Facebook this week announced an expansion to its bug bounty program for third-party apps, as well as a series of bonuses for bugs in native products.
The social platform has been running a bug bounty program for third-party apps and websites since last year, but only included vulnerabilities involving improper exposure of Facebook user data.
Now, the company says it is expanding the scope of this program to include flaws in third-party apps and websites that integrate with Facebook and which are discovered through active pen-testing authorized by the third-party, not only via passive observation.
Researchers who comply with the third-party’s vulnerability disclosure or bug bounty program can submit their findings to Facebook. Proof of authorization granted by the third-party should be included when submitting a report.
“By committing to rewarding valid reports about bugs in third-party apps and websites that impact Facebook data, we hope to encourage the security community to engage with more app developers. We also want to incentivize researchers to focus on apps, websites and bug bounty programs that otherwise may not get as much attention or may not have resources to incentivize the bug bounty community,” Facebook says.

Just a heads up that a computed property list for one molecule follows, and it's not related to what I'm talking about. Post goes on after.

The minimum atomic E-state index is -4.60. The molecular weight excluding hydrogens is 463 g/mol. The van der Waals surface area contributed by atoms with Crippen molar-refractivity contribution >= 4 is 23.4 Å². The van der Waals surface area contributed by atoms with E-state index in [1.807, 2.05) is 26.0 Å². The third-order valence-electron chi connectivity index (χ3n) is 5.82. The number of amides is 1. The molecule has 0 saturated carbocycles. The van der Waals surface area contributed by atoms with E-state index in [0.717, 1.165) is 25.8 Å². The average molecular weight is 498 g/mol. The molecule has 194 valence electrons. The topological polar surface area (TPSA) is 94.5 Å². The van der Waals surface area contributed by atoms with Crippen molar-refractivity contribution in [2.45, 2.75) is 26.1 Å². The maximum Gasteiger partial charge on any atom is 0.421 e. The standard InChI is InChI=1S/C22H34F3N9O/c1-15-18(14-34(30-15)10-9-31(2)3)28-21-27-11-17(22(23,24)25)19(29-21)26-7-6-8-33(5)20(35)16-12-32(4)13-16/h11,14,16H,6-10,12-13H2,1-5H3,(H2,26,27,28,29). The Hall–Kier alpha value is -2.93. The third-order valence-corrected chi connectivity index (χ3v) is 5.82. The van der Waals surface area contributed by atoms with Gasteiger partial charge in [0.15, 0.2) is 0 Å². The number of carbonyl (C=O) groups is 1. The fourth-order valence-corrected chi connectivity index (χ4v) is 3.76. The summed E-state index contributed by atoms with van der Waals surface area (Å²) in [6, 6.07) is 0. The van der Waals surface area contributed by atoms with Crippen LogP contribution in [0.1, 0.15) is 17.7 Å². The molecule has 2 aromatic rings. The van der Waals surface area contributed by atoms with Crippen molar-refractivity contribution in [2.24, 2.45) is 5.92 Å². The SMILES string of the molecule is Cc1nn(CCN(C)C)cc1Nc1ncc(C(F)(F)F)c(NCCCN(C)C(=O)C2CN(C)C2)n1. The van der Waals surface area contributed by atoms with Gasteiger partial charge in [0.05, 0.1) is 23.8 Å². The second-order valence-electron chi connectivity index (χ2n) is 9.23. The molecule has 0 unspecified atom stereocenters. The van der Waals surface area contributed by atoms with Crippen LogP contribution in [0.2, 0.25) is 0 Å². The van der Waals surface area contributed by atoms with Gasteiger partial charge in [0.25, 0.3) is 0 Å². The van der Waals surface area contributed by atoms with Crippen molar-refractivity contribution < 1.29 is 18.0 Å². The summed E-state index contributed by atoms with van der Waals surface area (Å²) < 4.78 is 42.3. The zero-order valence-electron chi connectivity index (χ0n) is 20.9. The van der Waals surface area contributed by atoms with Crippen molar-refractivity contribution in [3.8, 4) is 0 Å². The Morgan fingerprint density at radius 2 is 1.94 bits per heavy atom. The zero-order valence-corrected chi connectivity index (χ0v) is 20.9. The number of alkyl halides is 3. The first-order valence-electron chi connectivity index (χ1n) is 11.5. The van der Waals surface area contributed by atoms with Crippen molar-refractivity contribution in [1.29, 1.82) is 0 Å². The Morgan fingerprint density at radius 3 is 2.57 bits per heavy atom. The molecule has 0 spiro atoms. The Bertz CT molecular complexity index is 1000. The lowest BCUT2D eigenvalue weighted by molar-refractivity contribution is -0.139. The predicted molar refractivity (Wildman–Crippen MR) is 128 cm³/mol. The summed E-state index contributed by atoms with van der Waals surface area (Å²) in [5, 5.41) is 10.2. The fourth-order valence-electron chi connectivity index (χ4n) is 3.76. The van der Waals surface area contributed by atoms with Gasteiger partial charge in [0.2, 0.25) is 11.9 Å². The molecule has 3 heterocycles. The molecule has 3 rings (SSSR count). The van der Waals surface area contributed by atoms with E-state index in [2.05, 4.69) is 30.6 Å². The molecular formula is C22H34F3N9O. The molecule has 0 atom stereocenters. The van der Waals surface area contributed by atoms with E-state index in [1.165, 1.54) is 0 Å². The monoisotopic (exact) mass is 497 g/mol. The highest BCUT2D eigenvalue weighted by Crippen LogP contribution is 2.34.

Researchers who hunt for vulnerabilities in Facebook’s native products, such as WhatsApp, Messenger, Oculus, Portal, Proxygen and mvfst may receive additional bonuses for bugs that may lead to remote code execution, privilege escalation, or user data compromise, the social platform also announced.
These reports must include a high-quality proof of concept to be eligible, and the bonus will depend on the completeness of the exploit, impact, and the level of required user interaction.
Facebook says it is willing to pay bonuses of up to $15,000 for proof of concepts with functional exploits, up to $9,000 for proof of concepts that demonstrate instruction pointer control or arbitrary write, up to $5,000 for proof of concepts that demonstrate an arbitrary read, and up to $1,000 for proof of concepts that demonstrate a pointer leak that can be used to bypass ASLR.
Facebook has published additional information on the bonus structure for native bugs, as well as examples of eligible reports, and explains that bugs with limited impact will not be eligible, even if they are accompanied by a high quality proof of concept.
The social platform will still award a bounty based on impact, but not a bonus, if a proof of concept is not provided and the full impact of the identified vulnerability is discovered internally.
“Reports should avoid stack traces without symbols (if symbols are available), low quality proof of concepts (such as a large fuzz file that hasn’t been minimized), or only sending in a crash dump,” Facebook explains.
All reports must comply with Facebook’s Bug Bounty Program Terms and Conditions.
At this year’s Pwn2Own contest in Tokyo, researchers will have the possibility to stress-test the Oculus Quest and Portal devices, as Facebook wants to direct attention to the increasingly popular augmented and virtual reality technology.